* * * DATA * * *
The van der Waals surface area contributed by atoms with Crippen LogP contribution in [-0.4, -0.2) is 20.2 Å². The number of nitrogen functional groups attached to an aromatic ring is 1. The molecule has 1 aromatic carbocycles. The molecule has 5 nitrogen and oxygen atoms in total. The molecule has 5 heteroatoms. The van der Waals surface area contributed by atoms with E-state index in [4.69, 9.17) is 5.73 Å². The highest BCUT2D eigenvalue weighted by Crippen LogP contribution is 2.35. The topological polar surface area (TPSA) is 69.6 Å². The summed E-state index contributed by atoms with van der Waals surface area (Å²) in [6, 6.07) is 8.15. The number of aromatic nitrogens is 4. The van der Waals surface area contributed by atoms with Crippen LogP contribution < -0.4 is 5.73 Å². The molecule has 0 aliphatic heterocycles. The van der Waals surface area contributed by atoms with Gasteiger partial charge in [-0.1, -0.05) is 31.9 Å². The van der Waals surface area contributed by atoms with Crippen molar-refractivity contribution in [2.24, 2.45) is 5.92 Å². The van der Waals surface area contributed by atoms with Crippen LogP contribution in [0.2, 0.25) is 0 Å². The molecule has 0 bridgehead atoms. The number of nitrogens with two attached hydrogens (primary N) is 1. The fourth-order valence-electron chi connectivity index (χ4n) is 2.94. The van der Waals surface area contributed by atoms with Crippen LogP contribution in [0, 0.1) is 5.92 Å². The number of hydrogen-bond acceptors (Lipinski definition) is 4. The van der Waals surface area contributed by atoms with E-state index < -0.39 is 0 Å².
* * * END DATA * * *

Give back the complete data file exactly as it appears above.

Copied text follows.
The van der Waals surface area contributed by atoms with Crippen LogP contribution in [-0.4, -0.2) is 20.2 Å². The number of nitrogen functional groups attached to an aromatic ring is 1. The molecule has 1 aromatic carbocycles. The molecule has 5 nitrogen and oxygen atoms in total. The molecule has 5 heteroatoms. The van der Waals surface area contributed by atoms with E-state index in [4.69, 9.17) is 5.73 Å². The highest BCUT2D eigenvalue weighted by Crippen LogP contribution is 2.35. The topological polar surface area (TPSA) is 69.6 Å². The summed E-state index contributed by atoms with van der Waals surface area (Å²) in [6, 6.07) is 8.15. The number of aromatic nitrogens is 4. The van der Waals surface area contributed by atoms with Crippen LogP contribution < -0.4 is 5.73 Å². The molecule has 0 aliphatic heterocycles. The van der Waals surface area contributed by atoms with Gasteiger partial charge in [-0.1, -0.05) is 31.9 Å². The van der Waals surface area contributed by atoms with Crippen molar-refractivity contribution in [2.24, 2.45) is 5.92 Å². The van der Waals surface area contributed by atoms with Crippen LogP contribution in [0.2, 0.25) is 0 Å². The molecule has 0 bridgehead atoms. The number of nitrogens with two attached hydrogens (primary N) is 1. The fourth-order valence-electron chi connectivity index (χ4n) is 2.94. The van der Waals surface area contributed by atoms with Crippen LogP contribution in [0, 0.1) is 5.92 Å². The number of hydrogen-bond acceptors (Lipinski definition) is 4. The van der Waals surface area contributed by atoms with E-state index < -0.39 is 0 Å².